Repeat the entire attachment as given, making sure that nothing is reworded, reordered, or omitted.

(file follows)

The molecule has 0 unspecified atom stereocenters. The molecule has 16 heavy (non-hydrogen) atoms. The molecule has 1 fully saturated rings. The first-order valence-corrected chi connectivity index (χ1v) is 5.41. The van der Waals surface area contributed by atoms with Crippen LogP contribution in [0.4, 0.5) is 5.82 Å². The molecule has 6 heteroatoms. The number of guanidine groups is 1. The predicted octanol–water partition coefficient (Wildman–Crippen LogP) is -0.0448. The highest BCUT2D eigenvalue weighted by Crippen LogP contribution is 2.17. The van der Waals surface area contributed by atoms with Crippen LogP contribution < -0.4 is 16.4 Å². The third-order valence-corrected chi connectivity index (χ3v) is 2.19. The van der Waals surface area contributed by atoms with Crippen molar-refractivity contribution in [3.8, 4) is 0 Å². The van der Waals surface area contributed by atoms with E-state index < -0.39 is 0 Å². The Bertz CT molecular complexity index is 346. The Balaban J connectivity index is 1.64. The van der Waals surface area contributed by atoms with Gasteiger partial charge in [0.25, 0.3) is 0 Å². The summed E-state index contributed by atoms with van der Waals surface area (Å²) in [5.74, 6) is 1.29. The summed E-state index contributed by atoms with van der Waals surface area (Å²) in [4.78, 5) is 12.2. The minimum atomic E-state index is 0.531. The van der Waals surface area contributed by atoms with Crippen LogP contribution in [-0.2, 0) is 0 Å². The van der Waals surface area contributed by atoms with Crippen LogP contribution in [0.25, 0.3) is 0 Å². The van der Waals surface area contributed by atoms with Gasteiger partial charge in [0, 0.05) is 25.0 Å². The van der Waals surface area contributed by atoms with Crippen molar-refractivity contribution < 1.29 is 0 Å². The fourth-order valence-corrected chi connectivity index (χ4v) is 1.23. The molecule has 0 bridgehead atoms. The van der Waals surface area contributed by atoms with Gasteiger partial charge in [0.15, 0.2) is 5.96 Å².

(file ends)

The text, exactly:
The molecule has 0 unspecified atom stereocenters. The molecule has 16 heavy (non-hydrogen) atoms. The molecule has 1 fully saturated rings. The first-order valence-corrected chi connectivity index (χ1v) is 5.41. The van der Waals surface area contributed by atoms with Crippen LogP contribution in [0.4, 0.5) is 5.82 Å². The molecule has 6 heteroatoms. The number of guanidine groups is 1. The predicted octanol–water partition coefficient (Wildman–Crippen LogP) is -0.0448. The highest BCUT2D eigenvalue weighted by Crippen LogP contribution is 2.17. The van der Waals surface area contributed by atoms with Crippen LogP contribution < -0.4 is 16.4 Å². The third-order valence-corrected chi connectivity index (χ3v) is 2.19. The van der Waals surface area contributed by atoms with Crippen molar-refractivity contribution in [3.8, 4) is 0 Å². The van der Waals surface area contributed by atoms with E-state index < -0.39 is 0 Å². The Bertz CT molecular complexity index is 346. The Balaban J connectivity index is 1.64. The van der Waals surface area contributed by atoms with Gasteiger partial charge in [0.25, 0.3) is 0 Å². The summed E-state index contributed by atoms with van der Waals surface area (Å²) in [5.74, 6) is 1.29. The summed E-state index contributed by atoms with van der Waals surface area (Å²) in [4.78, 5) is 12.2. The minimum atomic E-state index is 0.531. The van der Waals surface area contributed by atoms with Crippen LogP contribution in [-0.2, 0) is 0 Å². The van der Waals surface area contributed by atoms with Crippen LogP contribution in [0.25, 0.3) is 0 Å². The van der Waals surface area contributed by atoms with Gasteiger partial charge in [0, 0.05) is 25.0 Å². The van der Waals surface area contributed by atoms with Crippen molar-refractivity contribution < 1.29 is 0 Å². The fourth-order valence-corrected chi connectivity index (χ4v) is 1.23. The molecule has 0 bridgehead atoms. The van der Waals surface area contributed by atoms with Gasteiger partial charge in [0.15, 0.2) is 5.96 Å².